Winter is not the best season to workout your canine outdoors. But all these indoor exercises will help your dog to remain immensely fit as they significantly improve blood circulation, help to produce more efficient bowel movements and offer much-needed mental simulation.

 

Final Thoughts

Accurate meal-plan is essential to ensure your puppy gets the finest nutrition possible in the trying cold season. You should select food items according to the health conditions of your barker. If your dog is going through some sort of treatment or suffering from a particular disease, make sure you are seeking proper advice from your veterinarian before planning his diet. Stay away from switching his food abruptly as it may lead to diarrhea or vomiting. It is better to gradually introduce him with the new diet.

 

Author Bio: Sabby Brown is an online blogger and an avid pet lover. She likes to write on various topics related to pets especially dogs and is a regular contributor to the blog section of Apex Pet Gear.

We all love our fur babies and include them in our holiday festivities. To keep our babies safe, we need to take the time to do some Petproofing, including decoration checks, setting up quiet retreat spaces, and helping them get used to new people.

A significant part of Petproofing for spending the holidays at home (or someone else’s home) means focusing on your dog’s nutritional safety. You probably know to make sure you have enough of your dog’s regular food and snacks, and to keep them on the same feeding routine. Most importantly you need to review the foods and items your dog should not have. Many pet parents already know what is on the no-no food and ingredient list, but it is necessary that others in the house know what is on the list too. Also, new items are added each year. Please use this list to share with friends and relatives who will be around your fur baby!

Alcohol – Never let your dog have access to alcohol. During the holidays, fancy concoctions are everywhere, and it can be easy for your canine friend to sneak a couple of laps before you even realize it. Depending on how much they drink, dogs can become intoxicated, uncoordinated, have vomiting and diarrhea, and trouble breathing. If a larger amount is consumed, dogs can potentially get severe alcohol poisoning that can cause coma or even death. Even if your dog has only had a few laps, you should watch him carefully. If your dog has consumed more than that, or if you are unsure of the amount, you should seek medical attention immediately.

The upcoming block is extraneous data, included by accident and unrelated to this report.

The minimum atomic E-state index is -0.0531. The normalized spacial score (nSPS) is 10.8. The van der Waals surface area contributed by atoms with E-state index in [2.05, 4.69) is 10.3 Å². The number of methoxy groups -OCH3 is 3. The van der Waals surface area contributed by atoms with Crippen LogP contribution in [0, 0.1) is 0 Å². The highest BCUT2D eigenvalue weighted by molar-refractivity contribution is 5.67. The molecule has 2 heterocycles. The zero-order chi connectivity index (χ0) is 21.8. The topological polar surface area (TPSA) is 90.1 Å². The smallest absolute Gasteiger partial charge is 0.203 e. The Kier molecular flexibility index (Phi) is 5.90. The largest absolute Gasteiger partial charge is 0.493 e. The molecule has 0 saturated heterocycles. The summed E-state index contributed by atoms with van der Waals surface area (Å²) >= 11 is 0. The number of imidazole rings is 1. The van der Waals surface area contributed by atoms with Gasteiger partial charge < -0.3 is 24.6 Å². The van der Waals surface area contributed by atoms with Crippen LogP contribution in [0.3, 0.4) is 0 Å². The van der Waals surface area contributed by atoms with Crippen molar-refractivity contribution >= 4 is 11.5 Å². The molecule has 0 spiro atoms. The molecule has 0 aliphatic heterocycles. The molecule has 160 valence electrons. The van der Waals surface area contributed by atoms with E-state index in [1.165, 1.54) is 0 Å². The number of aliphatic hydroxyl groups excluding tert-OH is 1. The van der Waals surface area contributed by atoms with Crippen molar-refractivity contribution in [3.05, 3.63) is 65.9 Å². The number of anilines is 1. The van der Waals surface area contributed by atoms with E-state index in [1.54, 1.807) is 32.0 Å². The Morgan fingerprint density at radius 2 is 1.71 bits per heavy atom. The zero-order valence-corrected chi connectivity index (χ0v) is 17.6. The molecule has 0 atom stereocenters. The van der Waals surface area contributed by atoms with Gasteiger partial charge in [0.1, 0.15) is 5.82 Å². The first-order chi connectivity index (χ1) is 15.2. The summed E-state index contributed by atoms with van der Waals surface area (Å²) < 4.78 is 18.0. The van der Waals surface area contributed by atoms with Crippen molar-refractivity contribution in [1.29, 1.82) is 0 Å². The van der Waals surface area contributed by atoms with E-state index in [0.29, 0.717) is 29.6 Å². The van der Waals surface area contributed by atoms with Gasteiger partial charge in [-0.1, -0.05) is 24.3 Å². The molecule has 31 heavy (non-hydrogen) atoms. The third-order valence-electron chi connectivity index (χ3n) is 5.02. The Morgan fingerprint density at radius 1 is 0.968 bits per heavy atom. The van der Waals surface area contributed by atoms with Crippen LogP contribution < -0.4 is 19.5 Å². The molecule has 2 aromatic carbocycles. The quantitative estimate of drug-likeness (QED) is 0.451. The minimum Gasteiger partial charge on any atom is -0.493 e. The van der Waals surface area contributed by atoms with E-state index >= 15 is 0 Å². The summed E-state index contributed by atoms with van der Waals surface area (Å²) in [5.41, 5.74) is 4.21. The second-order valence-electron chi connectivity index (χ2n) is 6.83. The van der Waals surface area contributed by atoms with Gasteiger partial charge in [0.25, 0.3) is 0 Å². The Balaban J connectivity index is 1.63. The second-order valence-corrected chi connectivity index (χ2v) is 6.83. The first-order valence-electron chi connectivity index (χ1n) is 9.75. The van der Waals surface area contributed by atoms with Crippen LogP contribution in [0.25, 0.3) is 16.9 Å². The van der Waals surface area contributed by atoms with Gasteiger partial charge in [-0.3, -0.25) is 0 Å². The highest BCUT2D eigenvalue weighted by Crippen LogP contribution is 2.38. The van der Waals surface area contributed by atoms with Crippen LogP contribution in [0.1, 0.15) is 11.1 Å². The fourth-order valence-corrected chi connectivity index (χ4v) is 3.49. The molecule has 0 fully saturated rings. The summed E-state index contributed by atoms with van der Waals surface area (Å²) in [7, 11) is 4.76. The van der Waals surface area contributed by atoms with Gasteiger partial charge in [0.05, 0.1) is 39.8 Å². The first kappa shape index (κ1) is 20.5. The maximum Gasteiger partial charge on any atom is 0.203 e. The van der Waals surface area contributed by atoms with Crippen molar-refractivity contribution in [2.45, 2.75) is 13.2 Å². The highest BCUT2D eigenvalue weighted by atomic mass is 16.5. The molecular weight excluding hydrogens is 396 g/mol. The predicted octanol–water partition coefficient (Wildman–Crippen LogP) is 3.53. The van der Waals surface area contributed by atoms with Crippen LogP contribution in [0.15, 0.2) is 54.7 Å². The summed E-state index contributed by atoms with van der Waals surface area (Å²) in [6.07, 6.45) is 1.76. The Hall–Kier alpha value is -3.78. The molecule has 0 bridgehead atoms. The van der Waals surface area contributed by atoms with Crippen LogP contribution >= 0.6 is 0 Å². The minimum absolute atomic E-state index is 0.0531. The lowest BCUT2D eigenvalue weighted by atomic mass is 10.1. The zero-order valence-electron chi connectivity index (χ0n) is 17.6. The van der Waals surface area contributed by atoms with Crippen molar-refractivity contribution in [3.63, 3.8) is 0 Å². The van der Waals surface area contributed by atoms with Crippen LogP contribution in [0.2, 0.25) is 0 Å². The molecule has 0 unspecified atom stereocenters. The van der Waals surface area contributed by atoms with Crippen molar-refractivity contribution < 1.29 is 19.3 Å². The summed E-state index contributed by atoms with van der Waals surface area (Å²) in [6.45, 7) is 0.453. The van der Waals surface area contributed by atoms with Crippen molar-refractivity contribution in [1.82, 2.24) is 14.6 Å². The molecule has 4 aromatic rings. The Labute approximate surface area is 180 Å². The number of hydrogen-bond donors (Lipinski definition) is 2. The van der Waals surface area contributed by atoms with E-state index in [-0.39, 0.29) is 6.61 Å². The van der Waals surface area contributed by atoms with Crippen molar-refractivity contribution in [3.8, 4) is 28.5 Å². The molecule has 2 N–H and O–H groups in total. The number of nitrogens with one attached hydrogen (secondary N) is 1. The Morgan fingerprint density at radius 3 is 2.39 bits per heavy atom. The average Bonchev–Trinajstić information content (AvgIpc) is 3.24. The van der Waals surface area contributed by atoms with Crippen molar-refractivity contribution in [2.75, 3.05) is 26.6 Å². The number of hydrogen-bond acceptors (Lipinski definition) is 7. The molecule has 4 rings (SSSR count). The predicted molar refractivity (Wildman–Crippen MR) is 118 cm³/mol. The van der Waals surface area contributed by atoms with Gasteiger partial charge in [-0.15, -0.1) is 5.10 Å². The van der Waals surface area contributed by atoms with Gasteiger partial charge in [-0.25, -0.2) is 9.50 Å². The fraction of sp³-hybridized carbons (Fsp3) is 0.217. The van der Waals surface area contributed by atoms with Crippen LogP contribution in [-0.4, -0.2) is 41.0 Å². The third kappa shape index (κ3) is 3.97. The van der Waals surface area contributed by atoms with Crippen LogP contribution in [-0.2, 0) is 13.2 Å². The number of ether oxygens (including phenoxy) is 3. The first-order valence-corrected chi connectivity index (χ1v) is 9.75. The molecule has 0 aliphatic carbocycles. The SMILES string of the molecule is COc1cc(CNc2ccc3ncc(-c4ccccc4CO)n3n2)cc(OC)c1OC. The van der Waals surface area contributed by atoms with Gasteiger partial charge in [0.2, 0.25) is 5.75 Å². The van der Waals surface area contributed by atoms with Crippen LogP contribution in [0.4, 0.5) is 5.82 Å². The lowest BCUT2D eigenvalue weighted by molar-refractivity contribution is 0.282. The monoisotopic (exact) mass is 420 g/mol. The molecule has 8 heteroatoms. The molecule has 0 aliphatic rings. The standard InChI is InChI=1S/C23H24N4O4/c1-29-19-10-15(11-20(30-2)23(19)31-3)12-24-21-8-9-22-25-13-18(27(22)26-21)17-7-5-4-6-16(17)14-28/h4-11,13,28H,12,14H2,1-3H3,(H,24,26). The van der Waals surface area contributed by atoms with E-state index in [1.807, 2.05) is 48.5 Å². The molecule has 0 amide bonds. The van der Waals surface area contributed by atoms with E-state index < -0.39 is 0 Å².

Apple Seeds the apple seed casing is a chemical called amygdlin. When digested, amygdlin releases cyanide. It would take many seeds to reach a toxic amount, but better safe than sorry of course. Apples are still a great snack for dogs if you make sure to get rid of the core and seeds.

Avocados – Contained within the avocado skin and leaves is a toxin called persin. If enough persin is ingested, your dog can have vomiting, diarrhea, trouble breathing and even heart problems. The good news is that persin is limited to the skin, stem, and leaves. The bad news is that your dog could still get choked on the avocado pit. However, the edible part of the avocado is good for dogs and is now often an ingredient in dog foods.

Bacon – While not toxic, bacon contains too much salt and fat for your dog, and you should really refrain giving it at all. Too much fat in any food can cause a dog to get pancreatitis.

Baby Food – Although baby food seems harmless, certain varieties can be toxic to dogs. Some foods contain onion powder which is toxic to dogs.

Bread Dough – The yeast in bread dough can rise and expand blocking the airway and cause your dog to become extremely bloated. If left unattended, their stomach and intestines can even rupture. Another problem is that the yeast produces ethanol as a by-product causing your dog to become intoxicated. You should seek medical attention if your dog ingests bread dough.